She glanced up as the scouts approached.
"Mind if we join you?" He asked, awaiting a response.
"No, not at all. Plenty of room. And just like I promised, see I saved some stew for you," the veteran NCO grinned thru that thick beard of his.
"Always glad fer company!" Addy added, "an' good food, too."
"We were just discussing cooking or our lack of skills at it," he quickly filled the pair in on the current topic of conversation.
"Lack, more like." Nodding, Addy grinned. "I can make passable biscuits that'd choke a mule, an' open a can'a peaches an' condensed milk with th' best of them!" She laughed, then put in, "Can't quite puzzle out a pie, though, so hopefully there'll be some tonight!"
"She is not here for any of that sort of nonsense. The Indians chased her in here for now. Now behave yourselves," he declared.
Addy smiled and nodded to the men, then shrugged. "Don't worry, they ain't gonna follow me here, they got better sense than that. 'Sides, they're probably hopin' ta round up some strays." Even if most of the cattle were safe, there were bound to be a few that had wandered from the main herd, and even one or two would be a great prize to the local tribe.
She settled next to the sergeant with her bread and stew, not at all uncomfortable with the company as she started to eat.
"So you drive wagons for a living? How did you get into such a ...... career?" he now asked Addy.
"Pa was a mule skinner...so was most my brothers." Grinning, Addy took another bite of the stew, glad that it wasn't jerky and stale biscuits. "Had a whole slew'a brothers, I was th' baby, Ma died when I was real little an' Pa wasn't sure what ta do with a girl child, so..." She shrugged, chuckling. "An' my brothers took it on themselves ta see that I knew all I needed 'bout th' business an' takin' care'a myself." Her grin widened. "I just think on it as th' good Lord's way's keepin' me outta th' kitchen!"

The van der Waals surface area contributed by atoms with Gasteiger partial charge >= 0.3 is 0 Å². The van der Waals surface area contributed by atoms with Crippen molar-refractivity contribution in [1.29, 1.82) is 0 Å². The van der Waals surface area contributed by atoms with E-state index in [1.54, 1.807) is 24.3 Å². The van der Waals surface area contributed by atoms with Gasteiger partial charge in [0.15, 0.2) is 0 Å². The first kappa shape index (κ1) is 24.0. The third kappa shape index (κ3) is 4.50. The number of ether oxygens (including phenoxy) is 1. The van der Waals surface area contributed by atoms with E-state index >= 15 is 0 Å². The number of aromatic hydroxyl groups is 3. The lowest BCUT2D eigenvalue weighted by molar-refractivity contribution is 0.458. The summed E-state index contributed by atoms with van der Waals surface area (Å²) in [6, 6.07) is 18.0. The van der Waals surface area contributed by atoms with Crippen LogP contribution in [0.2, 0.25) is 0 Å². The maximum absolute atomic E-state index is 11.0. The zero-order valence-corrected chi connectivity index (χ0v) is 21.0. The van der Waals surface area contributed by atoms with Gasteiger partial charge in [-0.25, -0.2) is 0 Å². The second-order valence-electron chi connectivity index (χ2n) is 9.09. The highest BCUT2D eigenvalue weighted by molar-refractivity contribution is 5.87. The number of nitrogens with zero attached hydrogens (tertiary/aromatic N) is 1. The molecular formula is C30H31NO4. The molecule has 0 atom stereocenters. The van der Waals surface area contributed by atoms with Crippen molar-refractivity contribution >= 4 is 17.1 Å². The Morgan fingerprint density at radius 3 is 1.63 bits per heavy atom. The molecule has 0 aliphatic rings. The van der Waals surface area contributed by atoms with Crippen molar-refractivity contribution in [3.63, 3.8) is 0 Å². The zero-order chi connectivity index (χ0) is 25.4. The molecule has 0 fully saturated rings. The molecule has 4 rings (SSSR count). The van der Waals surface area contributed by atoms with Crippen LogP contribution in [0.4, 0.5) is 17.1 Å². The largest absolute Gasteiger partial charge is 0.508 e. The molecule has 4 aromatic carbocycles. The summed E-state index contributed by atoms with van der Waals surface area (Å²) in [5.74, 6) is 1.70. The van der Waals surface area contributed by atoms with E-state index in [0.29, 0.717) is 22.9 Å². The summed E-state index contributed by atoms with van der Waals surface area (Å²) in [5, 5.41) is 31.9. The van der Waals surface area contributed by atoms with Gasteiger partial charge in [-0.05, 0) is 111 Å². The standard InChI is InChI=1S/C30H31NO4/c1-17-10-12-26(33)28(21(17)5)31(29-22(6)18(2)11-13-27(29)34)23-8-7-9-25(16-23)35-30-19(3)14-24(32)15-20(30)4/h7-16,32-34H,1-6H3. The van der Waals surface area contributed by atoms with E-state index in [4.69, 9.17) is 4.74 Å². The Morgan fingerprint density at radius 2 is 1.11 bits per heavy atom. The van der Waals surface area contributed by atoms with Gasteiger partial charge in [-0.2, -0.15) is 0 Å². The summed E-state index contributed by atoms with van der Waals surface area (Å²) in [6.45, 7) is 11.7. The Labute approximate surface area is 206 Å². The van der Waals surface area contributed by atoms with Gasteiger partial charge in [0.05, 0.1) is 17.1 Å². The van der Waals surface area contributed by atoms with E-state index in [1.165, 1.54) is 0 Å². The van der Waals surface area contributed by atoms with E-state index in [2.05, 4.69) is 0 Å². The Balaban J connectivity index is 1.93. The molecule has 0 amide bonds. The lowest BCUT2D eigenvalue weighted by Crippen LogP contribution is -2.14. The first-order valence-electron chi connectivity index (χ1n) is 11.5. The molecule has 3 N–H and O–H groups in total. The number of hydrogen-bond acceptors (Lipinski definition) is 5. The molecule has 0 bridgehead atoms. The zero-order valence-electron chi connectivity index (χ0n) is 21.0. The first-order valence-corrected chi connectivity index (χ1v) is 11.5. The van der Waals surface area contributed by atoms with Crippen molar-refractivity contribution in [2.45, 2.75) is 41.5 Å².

"Lady!" Rolling her eyes, Addy snorted, then grinned widely. "That's gotta be it...them Injuns is waitin' ta get their hands on me! That'd be worth attackin' a garrison for!" Tossing her head, she laughed, then finished with her horses, making sure they were rubbed down and fed.
"Stew sounds good," she declared, "'course, I know not ta turn down a meal...even if it's possum or skunk, 'though those ain't my first choices! There a place ta wash up?"
"Name is Nikolaus Braumann, I will answer to Nick if you'd rather, "
"Sir..." Addy nodded, then sighed. "Nick...just my upbringin'." She didn't bring up her experience during the War with the military, not that she'd been enlisted, of course, but she had worked closely with the Army and had some understanding of procedures.
"It'll be a stable, ma'am. They can have a nice stall. Cavalry treat their horses well you see, we depend on them with our lives at times."
"I truly know that sentiment, losin' yer horse leaves ya high an' dry!"
"Yeah, that was a bit of a fuss. I wasn't worried. It would take a hellava lot of Injuns to attack a body of troops that big. And they'd be even less likely to ever attack a fort. Injuns are touchy about losing men, can't blame 'em, a big tribe might have a few hundred warriors at best. Think it's slowly beginning to dawn on them but these wars....well they can't win. There are way too many white folk coming west."
"Ain't that th' truth! Gettin' more an' more crowded an' civilized." She grinned. "I've a mind sometimes ta chase interlopers off myself, ta keep things good as they are!" Taking hold of the other horse's lead, she turned to greet the scout.